Pitch-slam weekend is here! Please read below for rules, and information on how to praticipate!
The pitches will be 4-5 lines in length and should be pasted in the COMMENTS section with your full name and title of the work. Nothing longer than 4-5 lines will be considered. The pitch should give the reader an idea of what the story is about. For example, below is a pitch for Harrry Potter.
"Harry Potter is the most miserable, lonely boy you can imagine. He’s shunned by his relatives,and forced to live in the cupboard under the stairs. Harry’s world gets turned upside down on his 11th birthday, when an invite to attend Hogwarts School of Witchcraft and Wizardry arrives. He learns of the evil Lord Voldemort who killed his parents, and then tried and failed to kill Harry when he was an infant. Harry later learns he was saved for a reason." -- from Wiki Summaries
Members will enter pitches beginning Friday January 13, 2012 at 3PM EST thru Sunday at midnight EST. Agents may read pitches at any time.
During the week of January 16-19 however, judges will read and respond to/comment on pitches.
Judges will be looking for their top 5 pitches (per judge). A total of TEN members will have a chance to revise and resubmit based on agent feedback. These are the TEN finalists.
Upon completion of pitch review, judges will POST their top 5 pitches by author and title, establishing the top 15 finalists ON January 20 no later than 3PM EST. So be sure to check back then!
Once posted, those finalists will have a chance to resubmit and repost during the weekend of Jan 20-22, 2012.
Judges will review the revised pitches and choose 1 (each judge) as winners: 1. The best and 2. A second best, and 3. Runner up, by Jan 23
The two who win the top designation will be awarded a full manuscript critique from whichever judge has chosen them. The 3rd will win a gift from Sourcebooks Fire and YALITCHAT.ORG, TBD.
Pitch-Slam Judge Profiles
Rachael Dugas joined Talcott Notch Literary as an Associate Agent in June 2011. She earned her BA in English from Ithaca College and has worked as an editorial intern at Sourcebooks, where she assisted with their women's fiction, romance, and Jane Austen-related titles. Rachael currently represents cookbooks and young adult, middle grade, and adult fiction in the contemporary, paranormal, women's, and romance genres. She would also love a beautifully written historical and/or literary fiction, some really terrific memoir, and more fun, contemporary YA or adult fiction, especially pertaining to food or the performing arts.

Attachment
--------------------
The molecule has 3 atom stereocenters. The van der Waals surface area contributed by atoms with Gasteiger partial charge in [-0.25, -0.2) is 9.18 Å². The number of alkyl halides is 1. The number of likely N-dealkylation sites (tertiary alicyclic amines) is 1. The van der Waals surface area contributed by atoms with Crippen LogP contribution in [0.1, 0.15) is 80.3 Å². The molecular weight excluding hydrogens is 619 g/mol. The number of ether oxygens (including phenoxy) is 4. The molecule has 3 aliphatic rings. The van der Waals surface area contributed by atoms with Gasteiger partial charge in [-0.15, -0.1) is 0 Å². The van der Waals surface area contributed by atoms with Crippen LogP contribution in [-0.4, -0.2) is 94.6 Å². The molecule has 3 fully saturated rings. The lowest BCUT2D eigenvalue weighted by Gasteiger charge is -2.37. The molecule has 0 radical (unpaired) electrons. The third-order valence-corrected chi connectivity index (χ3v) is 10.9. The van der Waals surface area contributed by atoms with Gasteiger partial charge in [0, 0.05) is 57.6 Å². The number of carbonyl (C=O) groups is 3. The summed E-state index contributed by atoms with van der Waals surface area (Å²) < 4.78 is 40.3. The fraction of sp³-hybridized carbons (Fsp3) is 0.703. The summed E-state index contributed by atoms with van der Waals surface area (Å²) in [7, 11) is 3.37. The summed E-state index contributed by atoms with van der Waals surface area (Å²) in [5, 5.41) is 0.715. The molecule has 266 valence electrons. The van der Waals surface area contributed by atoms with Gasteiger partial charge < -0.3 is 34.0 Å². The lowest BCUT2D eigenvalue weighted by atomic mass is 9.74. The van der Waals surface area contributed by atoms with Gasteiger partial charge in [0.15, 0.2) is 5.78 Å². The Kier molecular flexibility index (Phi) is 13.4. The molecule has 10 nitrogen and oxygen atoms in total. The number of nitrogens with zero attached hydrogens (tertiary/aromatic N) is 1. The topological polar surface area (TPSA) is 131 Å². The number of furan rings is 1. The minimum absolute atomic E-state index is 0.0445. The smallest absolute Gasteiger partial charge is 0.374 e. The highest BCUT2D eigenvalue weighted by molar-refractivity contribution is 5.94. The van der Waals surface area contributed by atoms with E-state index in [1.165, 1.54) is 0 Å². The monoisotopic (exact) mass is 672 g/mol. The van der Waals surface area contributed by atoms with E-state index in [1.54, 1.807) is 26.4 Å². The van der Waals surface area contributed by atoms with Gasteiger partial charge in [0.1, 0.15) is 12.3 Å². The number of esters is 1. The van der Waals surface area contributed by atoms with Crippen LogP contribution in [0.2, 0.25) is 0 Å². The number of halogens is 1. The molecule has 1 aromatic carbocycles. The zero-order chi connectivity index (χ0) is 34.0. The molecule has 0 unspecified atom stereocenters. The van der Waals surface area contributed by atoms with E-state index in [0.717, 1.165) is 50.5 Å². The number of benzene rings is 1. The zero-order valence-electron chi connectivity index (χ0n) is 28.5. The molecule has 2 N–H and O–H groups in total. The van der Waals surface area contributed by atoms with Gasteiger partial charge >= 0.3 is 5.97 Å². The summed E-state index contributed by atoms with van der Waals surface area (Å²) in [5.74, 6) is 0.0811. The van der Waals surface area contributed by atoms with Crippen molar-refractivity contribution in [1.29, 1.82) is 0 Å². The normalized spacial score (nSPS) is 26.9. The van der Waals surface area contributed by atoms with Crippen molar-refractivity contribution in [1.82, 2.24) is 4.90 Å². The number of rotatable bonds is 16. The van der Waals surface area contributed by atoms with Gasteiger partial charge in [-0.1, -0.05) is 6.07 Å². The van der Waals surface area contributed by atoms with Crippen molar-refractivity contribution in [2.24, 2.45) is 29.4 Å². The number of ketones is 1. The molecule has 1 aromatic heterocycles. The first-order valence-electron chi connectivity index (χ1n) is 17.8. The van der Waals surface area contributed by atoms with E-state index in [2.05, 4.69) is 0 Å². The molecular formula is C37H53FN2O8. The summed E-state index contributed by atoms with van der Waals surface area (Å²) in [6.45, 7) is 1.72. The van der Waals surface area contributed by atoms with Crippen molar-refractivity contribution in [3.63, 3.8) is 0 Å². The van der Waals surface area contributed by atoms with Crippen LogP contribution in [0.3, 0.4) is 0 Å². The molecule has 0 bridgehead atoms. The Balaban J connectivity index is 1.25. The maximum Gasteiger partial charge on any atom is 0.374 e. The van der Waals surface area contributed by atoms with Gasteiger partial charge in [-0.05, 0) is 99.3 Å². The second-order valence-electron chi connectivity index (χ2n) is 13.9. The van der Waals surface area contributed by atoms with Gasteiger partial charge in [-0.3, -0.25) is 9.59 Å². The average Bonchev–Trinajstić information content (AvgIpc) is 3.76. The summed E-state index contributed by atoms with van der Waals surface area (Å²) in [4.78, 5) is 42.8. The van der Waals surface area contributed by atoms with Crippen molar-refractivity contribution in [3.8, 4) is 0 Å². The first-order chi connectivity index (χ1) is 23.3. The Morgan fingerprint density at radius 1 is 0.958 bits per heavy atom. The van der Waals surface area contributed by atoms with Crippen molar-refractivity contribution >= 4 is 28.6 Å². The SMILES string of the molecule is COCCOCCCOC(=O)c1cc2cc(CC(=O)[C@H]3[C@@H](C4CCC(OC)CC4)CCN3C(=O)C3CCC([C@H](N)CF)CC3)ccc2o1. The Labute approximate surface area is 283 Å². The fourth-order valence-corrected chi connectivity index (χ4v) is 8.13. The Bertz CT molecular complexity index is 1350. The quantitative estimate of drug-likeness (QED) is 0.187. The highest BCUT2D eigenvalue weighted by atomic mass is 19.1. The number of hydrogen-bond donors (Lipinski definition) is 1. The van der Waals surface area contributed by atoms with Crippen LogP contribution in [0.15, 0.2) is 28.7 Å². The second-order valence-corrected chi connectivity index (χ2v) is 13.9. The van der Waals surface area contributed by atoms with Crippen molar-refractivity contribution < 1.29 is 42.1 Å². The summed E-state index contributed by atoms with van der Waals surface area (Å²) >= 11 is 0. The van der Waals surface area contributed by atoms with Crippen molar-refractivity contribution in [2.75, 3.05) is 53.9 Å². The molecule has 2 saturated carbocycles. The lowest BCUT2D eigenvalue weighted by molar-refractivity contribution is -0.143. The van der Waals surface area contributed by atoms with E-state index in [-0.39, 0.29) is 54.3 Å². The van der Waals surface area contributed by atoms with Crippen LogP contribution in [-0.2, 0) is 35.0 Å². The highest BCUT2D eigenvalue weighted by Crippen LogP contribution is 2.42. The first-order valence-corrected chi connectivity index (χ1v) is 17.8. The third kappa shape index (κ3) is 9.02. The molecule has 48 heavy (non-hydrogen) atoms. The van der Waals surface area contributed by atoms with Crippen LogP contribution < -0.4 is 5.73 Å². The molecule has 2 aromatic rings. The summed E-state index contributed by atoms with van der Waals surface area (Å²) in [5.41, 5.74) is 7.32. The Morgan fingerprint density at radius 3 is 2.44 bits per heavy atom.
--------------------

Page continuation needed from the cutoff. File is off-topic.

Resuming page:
Carlie Webber refused to major in English in college because no one would let her read Stephen King or R.L. Stine for class. She took her love of young adult and genre fiction to the University of Pittsburgh, where she obtained a Master of Library and Information Science, and worked as a YA librarian and reviewer for publications including Kirkus Reviews. Wishing to explore her interest in the business side of books, she decided to switch from librarianship to publishing and enrolled in the Columbia Publishing Course. Now she is building her agenting career on her favorite genres: young adult, middle grade, romance, horror, mystery, suspense, thrillers, literary fiction, contemporary fantasy and women's fiction. Her ongoing submissions wishlist includes but is not limited to high-concept YA, literary suspense, grunge era nostalgia and things that go bump in the night. Carlie is also a member of the YALITCHAT.ORG Submissions Panel!
Website: Jane Rostrosen Literary Agency
(will not be offering editorial prizes, will read and comment on pitches)
Leah acquires YA fiction for the Sourcebooks Fire imprint, original single title romance for Sourcebooks Casablanca and select romance reprints for Casablanca Classics. She's looking for projects with a fresh premise, a lively pace and a solid marketing hook. YA should appeal to the older teen market with crossover adult potential. The romance can be any subgenre: contemporary, paranormal, historical, romantic suspense, fantasy, time travel, or any combination thereof. Please submit cover letter in the body of an email with full manuscript (if available) or first 3 chapters and a synopsis attached as Word documents. Leah is also a member of the YALITCHAT.ORG Submissions Panel!